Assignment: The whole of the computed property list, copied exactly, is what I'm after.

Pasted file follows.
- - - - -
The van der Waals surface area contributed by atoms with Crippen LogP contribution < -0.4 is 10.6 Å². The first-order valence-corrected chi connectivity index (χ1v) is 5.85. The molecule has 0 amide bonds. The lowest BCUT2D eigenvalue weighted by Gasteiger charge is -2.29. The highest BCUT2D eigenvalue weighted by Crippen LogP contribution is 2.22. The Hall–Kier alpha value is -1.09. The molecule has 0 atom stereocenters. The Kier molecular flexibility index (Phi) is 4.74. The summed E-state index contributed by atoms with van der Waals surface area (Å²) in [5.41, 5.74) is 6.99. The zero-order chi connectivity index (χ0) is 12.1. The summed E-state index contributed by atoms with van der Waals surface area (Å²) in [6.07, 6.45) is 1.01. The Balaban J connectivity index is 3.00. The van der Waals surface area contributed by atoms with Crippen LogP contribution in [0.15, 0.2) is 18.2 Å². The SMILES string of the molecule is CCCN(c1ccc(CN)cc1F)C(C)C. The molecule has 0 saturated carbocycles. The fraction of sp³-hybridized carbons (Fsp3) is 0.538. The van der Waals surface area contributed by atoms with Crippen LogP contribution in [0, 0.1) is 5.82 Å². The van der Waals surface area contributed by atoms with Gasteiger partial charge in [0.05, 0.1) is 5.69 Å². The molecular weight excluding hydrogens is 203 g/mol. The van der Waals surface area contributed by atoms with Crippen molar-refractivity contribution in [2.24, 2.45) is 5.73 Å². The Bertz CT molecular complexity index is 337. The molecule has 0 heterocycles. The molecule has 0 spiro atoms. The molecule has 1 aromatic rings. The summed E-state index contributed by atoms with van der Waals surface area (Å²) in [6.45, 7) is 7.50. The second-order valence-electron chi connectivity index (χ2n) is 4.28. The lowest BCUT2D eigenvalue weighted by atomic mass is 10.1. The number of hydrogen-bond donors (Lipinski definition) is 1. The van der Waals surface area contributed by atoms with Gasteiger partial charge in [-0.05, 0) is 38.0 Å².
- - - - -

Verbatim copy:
The van der Waals surface area contributed by atoms with Crippen LogP contribution < -0.4 is 10.6 Å². The first-order valence-corrected chi connectivity index (χ1v) is 5.85. The molecule has 0 amide bonds. The lowest BCUT2D eigenvalue weighted by Gasteiger charge is -2.29. The highest BCUT2D eigenvalue weighted by Crippen LogP contribution is 2.22. The Hall–Kier alpha value is -1.09. The molecule has 0 atom stereocenters. The Kier molecular flexibility index (Phi) is 4.74. The summed E-state index contributed by atoms with van der Waals surface area (Å²) in [5.41, 5.74) is 6.99. The zero-order chi connectivity index (χ0) is 12.1. The summed E-state index contributed by atoms with van der Waals surface area (Å²) in [6.07, 6.45) is 1.01. The Balaban J connectivity index is 3.00. The van der Waals surface area contributed by atoms with Crippen LogP contribution in [0.15, 0.2) is 18.2 Å². The SMILES string of the molecule is CCCN(c1ccc(CN)cc1F)C(C)C. The molecule has 0 saturated carbocycles. The fraction of sp³-hybridized carbons (Fsp3) is 0.538. The van der Waals surface area contributed by atoms with Crippen LogP contribution in [0, 0.1) is 5.82 Å². The van der Waals surface area contributed by atoms with Gasteiger partial charge in [0.05, 0.1) is 5.69 Å². The molecular weight excluding hydrogens is 203 g/mol. The van der Waals surface area contributed by atoms with Crippen molar-refractivity contribution in [2.24, 2.45) is 5.73 Å². The Bertz CT molecular complexity index is 337. The molecule has 0 heterocycles. The molecule has 0 spiro atoms. The molecule has 1 aromatic rings. The summed E-state index contributed by atoms with van der Waals surface area (Å²) in [6.45, 7) is 7.50. The second-order valence-electron chi connectivity index (χ2n) is 4.28. The lowest BCUT2D eigenvalue weighted by atomic mass is 10.1. The number of hydrogen-bond donors (Lipinski definition) is 1. The van der Waals surface area contributed by atoms with Gasteiger partial charge in [-0.05, 0) is 38.0 Å².